World War I brought out the best and the worst of mankind and the people involved have been remembered either for the terror they brought or the compassion they showed. One of those compassionate individuals was Anna Coleman Watts Ladd, an American sculptor who moved to France with her husband in 1917. There, she was introduced to Francis Derwent Wood, a sculptor who created a “Tin Noses Shop” where he helped severely injured WWI soldiers. Wood created face masks for disfigured WWI warriors, giving them a new chance at life. Inspired by his work, Ladd created her own “Studio for Portrait-Masks” where she created portrait-masks for these soldiers in need. Needless to say, her work changed many people’s lives.
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More info: Rare Historical Photos | Library of Congress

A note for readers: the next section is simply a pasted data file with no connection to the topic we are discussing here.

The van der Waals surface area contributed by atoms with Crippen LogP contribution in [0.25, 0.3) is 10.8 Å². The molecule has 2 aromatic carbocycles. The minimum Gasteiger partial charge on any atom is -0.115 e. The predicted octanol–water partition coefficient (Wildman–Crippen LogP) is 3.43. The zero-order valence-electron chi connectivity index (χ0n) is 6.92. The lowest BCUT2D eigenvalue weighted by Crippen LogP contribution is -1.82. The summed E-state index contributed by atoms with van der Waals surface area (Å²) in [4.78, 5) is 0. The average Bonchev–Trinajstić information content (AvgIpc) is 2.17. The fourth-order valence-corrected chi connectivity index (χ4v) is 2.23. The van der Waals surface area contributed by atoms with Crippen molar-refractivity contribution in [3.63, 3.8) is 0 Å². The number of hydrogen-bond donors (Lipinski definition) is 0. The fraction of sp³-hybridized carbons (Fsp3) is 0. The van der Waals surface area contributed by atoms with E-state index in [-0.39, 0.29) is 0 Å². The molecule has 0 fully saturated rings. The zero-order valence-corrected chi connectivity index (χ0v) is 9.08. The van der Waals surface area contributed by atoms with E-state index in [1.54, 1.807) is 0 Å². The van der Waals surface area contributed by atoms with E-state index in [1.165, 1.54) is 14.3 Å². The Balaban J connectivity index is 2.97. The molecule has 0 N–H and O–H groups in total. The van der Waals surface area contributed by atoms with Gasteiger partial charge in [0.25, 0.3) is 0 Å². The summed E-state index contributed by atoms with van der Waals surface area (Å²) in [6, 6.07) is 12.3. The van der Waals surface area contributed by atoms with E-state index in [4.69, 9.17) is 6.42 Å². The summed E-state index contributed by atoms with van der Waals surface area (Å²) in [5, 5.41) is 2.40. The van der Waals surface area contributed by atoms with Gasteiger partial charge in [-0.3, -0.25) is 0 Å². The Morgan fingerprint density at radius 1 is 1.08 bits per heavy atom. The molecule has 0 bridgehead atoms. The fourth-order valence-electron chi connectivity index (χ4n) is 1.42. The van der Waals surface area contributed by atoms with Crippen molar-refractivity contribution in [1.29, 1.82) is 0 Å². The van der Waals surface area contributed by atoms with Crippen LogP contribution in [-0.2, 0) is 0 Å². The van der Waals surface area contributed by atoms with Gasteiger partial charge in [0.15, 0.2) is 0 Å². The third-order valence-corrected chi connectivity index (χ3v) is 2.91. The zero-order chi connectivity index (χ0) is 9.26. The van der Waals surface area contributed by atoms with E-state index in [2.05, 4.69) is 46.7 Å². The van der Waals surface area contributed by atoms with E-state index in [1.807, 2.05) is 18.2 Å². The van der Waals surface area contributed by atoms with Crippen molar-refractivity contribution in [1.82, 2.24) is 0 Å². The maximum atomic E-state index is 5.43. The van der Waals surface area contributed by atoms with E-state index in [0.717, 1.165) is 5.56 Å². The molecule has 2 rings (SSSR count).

Anna Coleman Watts Ladd was an American sculptor whose work changed many lives
In late 1917, Ladd was inspired by sculptor Francis Derwent Wood who created face masks for severely injured WWI warriors in his “Tin Noses Shop”
After that, Ladd founded the “Studio for Portrait-Masks” where she provided cosmetic masks for badly disfigured WWI soldiers
During this era, injured men battled with the psychological stress of worrying what people would think about their damaged appearance
The so-called mutilés were so wounded, some of their faces were barely recognizable
These victims were referred to as “the most tragic of all war’s victims” since most of them were doomed to a life of total isolation
Using her incredible talent she saved many men and changed their lives forever
In 1932, to honor her charitable work, Ladd was made a Chevalier of the Legion of Honour by the French Government
After reading this story, many people were touched by Ladd’s incredible talent